Taxpayers foot the bill as supermarket demands interest on unspent developer funds be repaid

PUBLISHED: 08:35 09 October 2014 | UPDATED: 08:35 09 October 2014

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Taxpayers had to stump up more than £8,000 in interest payments to Sainsbury’s when cash, earmarked for road improvements in Ely city centre, was returned to the supermarket giant.

In 2012, when Sainsbury’s opened a store in Lisle Lane, Ely, East Cambridgeshire District Council received more than £1.4million in developer contributions to fund projects to improve the city centre.

More than £600,000 of that money was earmarked specifically to ease the impact on the road network of the new store.

The council says it spent £88,694.72 of the money, including more than £7,000 on air quality surveys and more than £30,000 on traffic surveys.

But, when all the work was completed, the council says that the studies showed that there had been no significant impact on the road network around the city and so, legally, it was not able to spend the remaining funds – which came to £535,000.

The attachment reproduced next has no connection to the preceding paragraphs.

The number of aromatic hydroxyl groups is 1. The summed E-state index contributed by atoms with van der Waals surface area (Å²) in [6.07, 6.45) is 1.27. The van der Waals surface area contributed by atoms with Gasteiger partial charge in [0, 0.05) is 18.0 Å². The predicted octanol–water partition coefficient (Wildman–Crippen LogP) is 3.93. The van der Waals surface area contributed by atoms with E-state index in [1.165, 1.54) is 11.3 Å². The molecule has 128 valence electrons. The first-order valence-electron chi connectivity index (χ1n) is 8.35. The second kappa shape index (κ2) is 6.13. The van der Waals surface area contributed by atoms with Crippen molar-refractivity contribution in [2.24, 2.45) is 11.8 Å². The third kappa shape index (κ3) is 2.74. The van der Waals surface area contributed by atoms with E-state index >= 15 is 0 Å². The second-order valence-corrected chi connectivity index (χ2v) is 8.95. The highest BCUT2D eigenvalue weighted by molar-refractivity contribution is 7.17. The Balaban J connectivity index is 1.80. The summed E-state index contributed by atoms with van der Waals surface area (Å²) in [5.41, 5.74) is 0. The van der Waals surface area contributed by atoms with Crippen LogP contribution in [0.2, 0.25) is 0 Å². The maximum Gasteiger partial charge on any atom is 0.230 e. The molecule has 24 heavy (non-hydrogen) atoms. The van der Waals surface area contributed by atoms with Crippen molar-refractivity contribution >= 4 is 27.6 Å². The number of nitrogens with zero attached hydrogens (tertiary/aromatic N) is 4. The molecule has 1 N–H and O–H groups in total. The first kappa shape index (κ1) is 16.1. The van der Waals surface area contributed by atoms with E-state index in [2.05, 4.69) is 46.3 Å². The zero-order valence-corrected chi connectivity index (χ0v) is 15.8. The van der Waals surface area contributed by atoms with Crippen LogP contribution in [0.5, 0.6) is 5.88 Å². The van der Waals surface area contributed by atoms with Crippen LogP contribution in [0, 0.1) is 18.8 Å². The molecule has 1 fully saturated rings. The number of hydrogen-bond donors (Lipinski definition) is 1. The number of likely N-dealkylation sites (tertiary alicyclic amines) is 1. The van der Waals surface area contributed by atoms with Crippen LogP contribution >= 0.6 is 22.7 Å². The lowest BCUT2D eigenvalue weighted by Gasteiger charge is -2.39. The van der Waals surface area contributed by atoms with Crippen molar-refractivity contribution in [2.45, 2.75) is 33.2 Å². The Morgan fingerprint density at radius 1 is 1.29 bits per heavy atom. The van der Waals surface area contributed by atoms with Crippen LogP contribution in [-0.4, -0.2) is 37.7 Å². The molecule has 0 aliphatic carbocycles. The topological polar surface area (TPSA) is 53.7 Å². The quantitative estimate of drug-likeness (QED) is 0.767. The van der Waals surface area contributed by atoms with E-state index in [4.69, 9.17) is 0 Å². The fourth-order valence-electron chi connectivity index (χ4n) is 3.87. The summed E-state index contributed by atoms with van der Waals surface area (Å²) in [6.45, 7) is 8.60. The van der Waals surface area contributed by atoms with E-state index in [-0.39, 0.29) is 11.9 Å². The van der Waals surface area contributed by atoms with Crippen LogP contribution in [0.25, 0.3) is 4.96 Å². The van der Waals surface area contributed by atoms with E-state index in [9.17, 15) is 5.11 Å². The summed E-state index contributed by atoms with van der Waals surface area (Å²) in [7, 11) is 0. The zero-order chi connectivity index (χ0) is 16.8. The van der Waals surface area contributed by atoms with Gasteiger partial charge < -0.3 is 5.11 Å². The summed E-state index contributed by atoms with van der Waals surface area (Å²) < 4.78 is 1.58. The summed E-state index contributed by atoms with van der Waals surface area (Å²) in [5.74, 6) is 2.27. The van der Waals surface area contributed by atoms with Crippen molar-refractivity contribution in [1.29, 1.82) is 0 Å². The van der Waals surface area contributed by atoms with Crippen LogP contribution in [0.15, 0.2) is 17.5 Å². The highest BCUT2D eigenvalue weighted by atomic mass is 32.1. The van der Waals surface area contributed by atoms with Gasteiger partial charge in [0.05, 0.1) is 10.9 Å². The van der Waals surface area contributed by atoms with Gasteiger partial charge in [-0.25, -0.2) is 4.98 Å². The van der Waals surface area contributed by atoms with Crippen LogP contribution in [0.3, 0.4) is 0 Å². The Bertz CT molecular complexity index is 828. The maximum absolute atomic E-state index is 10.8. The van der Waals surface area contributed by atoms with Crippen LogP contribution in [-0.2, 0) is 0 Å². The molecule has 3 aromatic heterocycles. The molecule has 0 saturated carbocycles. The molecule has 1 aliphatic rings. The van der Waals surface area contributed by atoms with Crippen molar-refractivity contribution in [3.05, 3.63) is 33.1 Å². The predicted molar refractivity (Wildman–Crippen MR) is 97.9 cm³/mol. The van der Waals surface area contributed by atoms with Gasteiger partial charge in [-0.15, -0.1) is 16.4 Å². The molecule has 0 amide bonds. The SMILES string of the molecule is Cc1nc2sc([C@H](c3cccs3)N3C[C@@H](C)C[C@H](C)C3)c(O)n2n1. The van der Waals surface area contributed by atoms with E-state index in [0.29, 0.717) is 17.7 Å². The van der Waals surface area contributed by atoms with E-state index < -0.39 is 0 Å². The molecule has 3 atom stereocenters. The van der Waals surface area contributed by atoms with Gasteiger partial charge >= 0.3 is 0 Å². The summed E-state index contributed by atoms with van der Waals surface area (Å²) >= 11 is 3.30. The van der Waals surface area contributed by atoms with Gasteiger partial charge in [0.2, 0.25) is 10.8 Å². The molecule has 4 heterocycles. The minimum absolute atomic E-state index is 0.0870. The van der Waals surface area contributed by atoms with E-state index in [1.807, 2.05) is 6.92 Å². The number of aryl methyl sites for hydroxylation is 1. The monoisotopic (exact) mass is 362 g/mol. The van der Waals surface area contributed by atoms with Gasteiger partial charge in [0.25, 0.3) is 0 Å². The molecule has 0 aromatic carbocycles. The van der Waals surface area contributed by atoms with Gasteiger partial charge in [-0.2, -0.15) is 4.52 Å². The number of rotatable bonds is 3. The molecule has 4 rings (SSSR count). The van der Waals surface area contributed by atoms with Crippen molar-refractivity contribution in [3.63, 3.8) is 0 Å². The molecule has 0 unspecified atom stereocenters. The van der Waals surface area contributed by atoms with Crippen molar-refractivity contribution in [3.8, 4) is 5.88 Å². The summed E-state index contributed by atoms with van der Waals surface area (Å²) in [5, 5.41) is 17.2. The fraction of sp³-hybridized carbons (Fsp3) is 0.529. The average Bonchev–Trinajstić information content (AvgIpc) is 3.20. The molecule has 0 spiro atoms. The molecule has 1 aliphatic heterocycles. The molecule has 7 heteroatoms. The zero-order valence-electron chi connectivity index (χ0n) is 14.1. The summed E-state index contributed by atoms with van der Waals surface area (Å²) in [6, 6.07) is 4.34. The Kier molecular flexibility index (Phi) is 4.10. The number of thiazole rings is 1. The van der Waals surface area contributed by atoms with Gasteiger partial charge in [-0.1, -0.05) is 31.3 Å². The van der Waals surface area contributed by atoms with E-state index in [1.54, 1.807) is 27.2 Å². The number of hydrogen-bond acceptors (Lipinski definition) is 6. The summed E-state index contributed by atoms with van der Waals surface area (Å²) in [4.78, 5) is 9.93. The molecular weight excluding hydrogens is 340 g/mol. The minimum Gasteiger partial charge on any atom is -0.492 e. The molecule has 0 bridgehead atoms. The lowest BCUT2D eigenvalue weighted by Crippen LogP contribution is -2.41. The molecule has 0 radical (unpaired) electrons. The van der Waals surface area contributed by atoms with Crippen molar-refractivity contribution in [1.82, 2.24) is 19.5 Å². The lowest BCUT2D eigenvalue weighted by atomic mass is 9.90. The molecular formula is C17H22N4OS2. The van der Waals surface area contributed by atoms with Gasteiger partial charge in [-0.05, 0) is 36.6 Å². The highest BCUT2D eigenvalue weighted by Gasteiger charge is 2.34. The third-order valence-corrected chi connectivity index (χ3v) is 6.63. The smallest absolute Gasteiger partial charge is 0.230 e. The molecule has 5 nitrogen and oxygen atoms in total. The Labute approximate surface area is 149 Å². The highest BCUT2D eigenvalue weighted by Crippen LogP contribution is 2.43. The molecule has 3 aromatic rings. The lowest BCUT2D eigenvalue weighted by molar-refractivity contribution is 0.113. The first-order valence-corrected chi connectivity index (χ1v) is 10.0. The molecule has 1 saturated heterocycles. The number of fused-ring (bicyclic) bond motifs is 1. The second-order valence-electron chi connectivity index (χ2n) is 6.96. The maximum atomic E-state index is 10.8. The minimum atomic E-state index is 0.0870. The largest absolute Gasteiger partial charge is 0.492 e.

But, in demanding the cash be handed back, Sainsbury’s also requested all interest earned on the cash be paid back – about 0.5 per cent - which came to £8,625.96.

In a letter to the council, which has come to light as a result of a Freedom of Information Act request, solicitors acting for Sainsbury’s said: “Whilst of proportion (of the S106 money) has been expended legitimately, that leaves a significant element of the contribution which will never be required since there is no prospect of a material increase in traffic attributable to the store.

“In effect, the council is in possession of a large element of the contribution which cannot now lawfully be used for any other purpose and the remaining contribution should therefore be returned.”

The solicitors asked for the cash to be returned within 28 days and warned the authority against spending any more of the money, claiming it would be “unlawful”.

Last month, Liberal Democrat councillor Gareth Wilson wrote to Sainsbury’s and called on bosses to hand some of the cash back or face a “double whammy” of bad publicity.


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